The only thing bad I can say about this book is that Candlewick declined to release the ARC in a digital format readable by Kindles. I had to download Adobe Editions to read it on my tablet, which made turning pages and enlarging the print very difficult. It took me twice as long to read this on my tablet with Adobe Editions than it would have taken on my Kindle. As a result, I will never download a non-digital ARC ever again.

Highly recommended for ages 16 and older.

I received a non-digital advance reading copy of this book from the publisher in exchange for an honest review. 

 

 

“Ghost boys” by Jewell Parker Rhodes

Rated 5 stars ***** 2018. Little, Brown & Company (Hachette Book Group). 214 p. (Includes Afterword,” “Discussion questions,” and Further resources for parents and educators”

Ghost boysTwelve-year-old Jerome is bullied daily at school because he’s smart. He eats lunch in the bathroom, trying to avoid getting beat up. Carlos, a new kid, comes to school and, though he’s never had a friend, Jerome befriends him. The bullies find them in a bathroom and start beating them but Carlos scares them away with a toy gun, which he gives to Jerome to play with because he’s his new friend.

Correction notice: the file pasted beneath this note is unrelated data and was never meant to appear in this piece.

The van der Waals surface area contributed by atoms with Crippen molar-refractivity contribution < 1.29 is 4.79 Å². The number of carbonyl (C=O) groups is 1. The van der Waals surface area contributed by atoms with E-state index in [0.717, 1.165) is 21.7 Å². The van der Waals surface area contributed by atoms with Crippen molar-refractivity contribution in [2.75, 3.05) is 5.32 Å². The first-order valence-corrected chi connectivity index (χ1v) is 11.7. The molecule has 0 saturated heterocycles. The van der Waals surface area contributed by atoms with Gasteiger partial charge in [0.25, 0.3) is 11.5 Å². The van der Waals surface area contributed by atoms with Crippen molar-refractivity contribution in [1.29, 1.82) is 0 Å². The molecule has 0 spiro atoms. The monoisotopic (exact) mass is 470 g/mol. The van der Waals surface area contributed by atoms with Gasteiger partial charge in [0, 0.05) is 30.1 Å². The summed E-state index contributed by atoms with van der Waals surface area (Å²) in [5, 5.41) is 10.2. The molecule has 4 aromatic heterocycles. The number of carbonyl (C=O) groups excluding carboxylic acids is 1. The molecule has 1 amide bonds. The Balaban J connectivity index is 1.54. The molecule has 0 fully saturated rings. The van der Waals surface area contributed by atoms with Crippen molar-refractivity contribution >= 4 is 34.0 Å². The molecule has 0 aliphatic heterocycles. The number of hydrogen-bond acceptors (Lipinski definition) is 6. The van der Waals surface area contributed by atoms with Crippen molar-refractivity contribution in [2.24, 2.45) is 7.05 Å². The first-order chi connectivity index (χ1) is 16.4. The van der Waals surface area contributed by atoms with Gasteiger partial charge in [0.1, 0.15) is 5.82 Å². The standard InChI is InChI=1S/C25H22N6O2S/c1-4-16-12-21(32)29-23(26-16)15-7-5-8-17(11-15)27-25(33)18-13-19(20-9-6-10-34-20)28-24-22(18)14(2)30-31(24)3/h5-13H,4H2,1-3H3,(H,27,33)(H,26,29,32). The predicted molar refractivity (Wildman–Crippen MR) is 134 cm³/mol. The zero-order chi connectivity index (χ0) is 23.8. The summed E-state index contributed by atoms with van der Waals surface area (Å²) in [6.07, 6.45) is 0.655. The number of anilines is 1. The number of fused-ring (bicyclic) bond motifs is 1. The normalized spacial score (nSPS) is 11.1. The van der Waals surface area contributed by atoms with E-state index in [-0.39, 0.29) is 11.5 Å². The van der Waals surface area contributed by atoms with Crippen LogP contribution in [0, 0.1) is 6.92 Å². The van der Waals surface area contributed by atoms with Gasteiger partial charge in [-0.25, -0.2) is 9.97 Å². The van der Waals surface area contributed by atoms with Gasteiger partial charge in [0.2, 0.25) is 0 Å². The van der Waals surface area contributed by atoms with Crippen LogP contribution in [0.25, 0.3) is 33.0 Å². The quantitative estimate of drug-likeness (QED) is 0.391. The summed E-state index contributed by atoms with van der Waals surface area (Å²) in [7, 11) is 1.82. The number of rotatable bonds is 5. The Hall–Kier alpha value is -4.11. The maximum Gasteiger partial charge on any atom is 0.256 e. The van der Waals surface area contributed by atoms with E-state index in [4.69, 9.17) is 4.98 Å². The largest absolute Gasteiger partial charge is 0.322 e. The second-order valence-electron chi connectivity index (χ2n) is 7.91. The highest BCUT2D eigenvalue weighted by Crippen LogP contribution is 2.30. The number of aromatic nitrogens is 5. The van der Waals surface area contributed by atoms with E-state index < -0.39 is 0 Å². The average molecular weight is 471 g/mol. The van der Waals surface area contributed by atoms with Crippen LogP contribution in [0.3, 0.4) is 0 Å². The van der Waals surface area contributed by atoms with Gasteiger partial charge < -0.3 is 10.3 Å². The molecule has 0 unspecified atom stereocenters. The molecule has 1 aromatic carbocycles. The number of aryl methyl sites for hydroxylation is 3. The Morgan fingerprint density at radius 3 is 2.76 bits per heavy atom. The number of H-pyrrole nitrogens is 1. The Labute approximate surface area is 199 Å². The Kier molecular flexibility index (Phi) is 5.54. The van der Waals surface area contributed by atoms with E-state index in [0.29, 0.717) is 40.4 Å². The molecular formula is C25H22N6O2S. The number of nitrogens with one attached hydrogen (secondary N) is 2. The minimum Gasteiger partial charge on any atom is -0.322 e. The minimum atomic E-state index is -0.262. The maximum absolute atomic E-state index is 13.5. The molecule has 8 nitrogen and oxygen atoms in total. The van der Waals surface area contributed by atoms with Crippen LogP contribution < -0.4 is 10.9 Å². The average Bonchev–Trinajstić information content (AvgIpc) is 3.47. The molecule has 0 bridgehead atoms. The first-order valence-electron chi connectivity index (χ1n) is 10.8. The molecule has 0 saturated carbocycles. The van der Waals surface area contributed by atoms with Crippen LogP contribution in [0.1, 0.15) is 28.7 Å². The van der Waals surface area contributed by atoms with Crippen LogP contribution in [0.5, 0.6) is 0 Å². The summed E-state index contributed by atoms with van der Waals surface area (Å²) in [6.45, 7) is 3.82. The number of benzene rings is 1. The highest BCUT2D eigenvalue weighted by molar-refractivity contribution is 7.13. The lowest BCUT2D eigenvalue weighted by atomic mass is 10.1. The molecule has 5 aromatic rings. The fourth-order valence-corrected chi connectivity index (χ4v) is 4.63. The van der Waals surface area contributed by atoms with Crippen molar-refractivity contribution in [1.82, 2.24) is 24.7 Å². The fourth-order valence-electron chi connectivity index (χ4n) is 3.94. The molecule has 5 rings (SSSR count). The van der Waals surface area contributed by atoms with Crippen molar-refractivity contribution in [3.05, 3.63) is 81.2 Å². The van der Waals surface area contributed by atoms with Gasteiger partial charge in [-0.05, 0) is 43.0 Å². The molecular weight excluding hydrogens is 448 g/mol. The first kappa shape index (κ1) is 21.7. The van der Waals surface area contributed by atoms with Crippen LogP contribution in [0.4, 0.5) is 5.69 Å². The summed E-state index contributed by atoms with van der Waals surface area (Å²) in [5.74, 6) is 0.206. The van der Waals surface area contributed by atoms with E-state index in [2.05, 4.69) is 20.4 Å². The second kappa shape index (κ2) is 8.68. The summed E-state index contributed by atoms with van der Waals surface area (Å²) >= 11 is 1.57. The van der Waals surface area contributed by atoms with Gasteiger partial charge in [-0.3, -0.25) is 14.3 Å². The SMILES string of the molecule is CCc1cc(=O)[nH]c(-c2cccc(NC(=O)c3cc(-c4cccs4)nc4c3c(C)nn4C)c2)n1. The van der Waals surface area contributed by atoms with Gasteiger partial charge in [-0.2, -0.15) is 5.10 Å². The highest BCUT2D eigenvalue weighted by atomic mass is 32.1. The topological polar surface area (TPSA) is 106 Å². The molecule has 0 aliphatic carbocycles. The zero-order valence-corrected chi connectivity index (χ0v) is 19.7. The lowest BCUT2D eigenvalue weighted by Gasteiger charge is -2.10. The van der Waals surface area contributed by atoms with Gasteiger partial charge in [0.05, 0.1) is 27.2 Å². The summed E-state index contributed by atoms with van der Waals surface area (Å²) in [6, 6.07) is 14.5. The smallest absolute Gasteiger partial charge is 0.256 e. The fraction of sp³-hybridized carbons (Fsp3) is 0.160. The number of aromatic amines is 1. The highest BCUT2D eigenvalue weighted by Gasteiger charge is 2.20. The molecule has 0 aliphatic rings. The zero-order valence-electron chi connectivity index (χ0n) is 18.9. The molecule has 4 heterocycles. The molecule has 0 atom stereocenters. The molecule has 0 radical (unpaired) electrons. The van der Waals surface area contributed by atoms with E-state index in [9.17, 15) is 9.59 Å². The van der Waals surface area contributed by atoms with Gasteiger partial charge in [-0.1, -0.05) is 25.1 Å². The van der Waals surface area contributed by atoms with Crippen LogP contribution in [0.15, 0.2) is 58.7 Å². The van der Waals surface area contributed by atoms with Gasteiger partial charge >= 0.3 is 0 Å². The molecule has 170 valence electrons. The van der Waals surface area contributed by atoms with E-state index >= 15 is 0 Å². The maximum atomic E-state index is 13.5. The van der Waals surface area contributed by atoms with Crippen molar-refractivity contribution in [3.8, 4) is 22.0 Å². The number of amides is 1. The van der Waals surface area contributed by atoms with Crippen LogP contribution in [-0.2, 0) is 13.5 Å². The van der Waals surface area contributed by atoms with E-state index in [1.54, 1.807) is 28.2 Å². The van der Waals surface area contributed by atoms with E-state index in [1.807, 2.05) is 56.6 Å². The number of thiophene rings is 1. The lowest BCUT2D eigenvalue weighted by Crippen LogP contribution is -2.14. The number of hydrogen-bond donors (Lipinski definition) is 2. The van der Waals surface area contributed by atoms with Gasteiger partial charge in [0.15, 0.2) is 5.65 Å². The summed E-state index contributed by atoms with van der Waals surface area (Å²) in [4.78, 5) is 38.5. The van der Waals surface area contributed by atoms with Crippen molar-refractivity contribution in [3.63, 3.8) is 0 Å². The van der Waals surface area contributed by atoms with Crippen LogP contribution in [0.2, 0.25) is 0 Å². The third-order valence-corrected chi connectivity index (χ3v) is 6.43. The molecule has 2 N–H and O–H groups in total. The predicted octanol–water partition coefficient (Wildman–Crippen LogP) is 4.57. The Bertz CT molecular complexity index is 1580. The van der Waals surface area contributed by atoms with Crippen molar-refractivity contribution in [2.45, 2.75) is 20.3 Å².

Jerome doesn’t usually play outside because his neighborhood is dangerous, but is excited to do so with the gun. While playing with it, he’s shot in the back by a White policeman and dies on the street. Now a ghost, Jerome sees his families’ grief and watches the preliminary hearing where a judge decides the officer who shot him shouldn’t be charged with wrongdoing – even though he shot him in the back from inside a moving patrol car without warning, and neither he nor his partner offered any aid while he was lying on the ground still alive.